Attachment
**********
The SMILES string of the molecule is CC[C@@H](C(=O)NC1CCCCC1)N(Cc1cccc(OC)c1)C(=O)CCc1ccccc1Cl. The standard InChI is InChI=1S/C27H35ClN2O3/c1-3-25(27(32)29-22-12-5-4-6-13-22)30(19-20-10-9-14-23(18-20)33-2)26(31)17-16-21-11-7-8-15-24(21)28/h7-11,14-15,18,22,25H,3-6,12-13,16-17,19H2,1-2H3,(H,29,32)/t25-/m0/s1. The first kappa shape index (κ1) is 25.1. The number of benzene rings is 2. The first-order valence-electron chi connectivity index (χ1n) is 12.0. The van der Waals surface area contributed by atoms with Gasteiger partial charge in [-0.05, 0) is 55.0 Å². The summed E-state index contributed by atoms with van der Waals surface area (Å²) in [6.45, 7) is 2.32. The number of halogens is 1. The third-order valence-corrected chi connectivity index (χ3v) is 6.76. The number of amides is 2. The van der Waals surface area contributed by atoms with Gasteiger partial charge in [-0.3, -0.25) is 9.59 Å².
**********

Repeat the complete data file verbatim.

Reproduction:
The SMILES string of the molecule is CC[C@@H](C(=O)NC1CCCCC1)N(Cc1cccc(OC)c1)C(=O)CCc1ccccc1Cl. The standard InChI is InChI=1S/C27H35ClN2O3/c1-3-25(27(32)29-22-12-5-4-6-13-22)30(19-20-10-9-14-23(18-20)33-2)26(31)17-16-21-11-7-8-15-24(21)28/h7-11,14-15,18,22,25H,3-6,12-13,16-17,19H2,1-2H3,(H,29,32)/t25-/m0/s1. The first kappa shape index (κ1) is 25.1. The number of benzene rings is 2. The first-order valence-electron chi connectivity index (χ1n) is 12.0. The van der Waals surface area contributed by atoms with Gasteiger partial charge in [-0.05, 0) is 55.0 Å². The summed E-state index contributed by atoms with van der Waals surface area (Å²) in [6.45, 7) is 2.32. The number of halogens is 1. The third-order valence-corrected chi connectivity index (χ3v) is 6.76. The number of amides is 2. The van der Waals surface area contributed by atoms with Gasteiger partial charge in [-0.3, -0.25) is 9.59 Å².